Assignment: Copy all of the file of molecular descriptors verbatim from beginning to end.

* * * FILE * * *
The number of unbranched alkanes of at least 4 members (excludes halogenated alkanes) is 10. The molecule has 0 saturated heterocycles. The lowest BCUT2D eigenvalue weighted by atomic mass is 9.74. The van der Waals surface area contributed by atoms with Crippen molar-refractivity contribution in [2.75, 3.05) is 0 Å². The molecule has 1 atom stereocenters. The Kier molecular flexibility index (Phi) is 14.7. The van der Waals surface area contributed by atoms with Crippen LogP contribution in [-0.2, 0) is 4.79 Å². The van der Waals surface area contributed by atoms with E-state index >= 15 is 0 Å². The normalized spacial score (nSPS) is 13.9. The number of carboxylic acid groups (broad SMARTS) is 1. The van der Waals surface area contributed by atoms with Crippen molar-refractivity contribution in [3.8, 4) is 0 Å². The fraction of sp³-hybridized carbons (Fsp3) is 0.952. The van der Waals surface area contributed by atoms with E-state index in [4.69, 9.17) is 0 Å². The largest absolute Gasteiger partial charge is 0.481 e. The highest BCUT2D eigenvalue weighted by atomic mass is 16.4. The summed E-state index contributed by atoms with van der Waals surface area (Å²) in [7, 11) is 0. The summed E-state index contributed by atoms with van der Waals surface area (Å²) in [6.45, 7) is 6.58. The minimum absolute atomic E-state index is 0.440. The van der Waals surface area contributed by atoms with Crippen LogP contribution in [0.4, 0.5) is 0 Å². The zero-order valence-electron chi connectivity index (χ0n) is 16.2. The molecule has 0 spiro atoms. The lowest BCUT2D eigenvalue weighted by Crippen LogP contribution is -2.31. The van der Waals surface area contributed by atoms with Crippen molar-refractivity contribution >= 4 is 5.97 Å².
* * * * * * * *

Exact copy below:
The number of unbranched alkanes of at least 4 members (excludes halogenated alkanes) is 10. The molecule has 0 saturated heterocycles. The lowest BCUT2D eigenvalue weighted by atomic mass is 9.74. The van der Waals surface area contributed by atoms with Crippen molar-refractivity contribution in [2.75, 3.05) is 0 Å². The molecule has 1 atom stereocenters. The Kier molecular flexibility index (Phi) is 14.7. The van der Waals surface area contributed by atoms with Crippen LogP contribution in [-0.2, 0) is 4.79 Å². The van der Waals surface area contributed by atoms with E-state index >= 15 is 0 Å². The normalized spacial score (nSPS) is 13.9. The number of carboxylic acid groups (broad SMARTS) is 1. The van der Waals surface area contributed by atoms with Crippen molar-refractivity contribution in [3.8, 4) is 0 Å². The fraction of sp³-hybridized carbons (Fsp3) is 0.952. The van der Waals surface area contributed by atoms with E-state index in [4.69, 9.17) is 0 Å². The largest absolute Gasteiger partial charge is 0.481 e. The highest BCUT2D eigenvalue weighted by atomic mass is 16.4. The summed E-state index contributed by atoms with van der Waals surface area (Å²) in [7, 11) is 0. The summed E-state index contributed by atoms with van der Waals surface area (Å²) in [6.45, 7) is 6.58. The minimum absolute atomic E-state index is 0.440. The van der Waals surface area contributed by atoms with Crippen LogP contribution in [0.4, 0.5) is 0 Å². The zero-order valence-electron chi connectivity index (χ0n) is 16.2. The molecule has 0 spiro atoms. The lowest BCUT2D eigenvalue weighted by Crippen LogP contribution is -2.31. The van der Waals surface area contributed by atoms with Crippen molar-refractivity contribution >= 4 is 5.97 Å².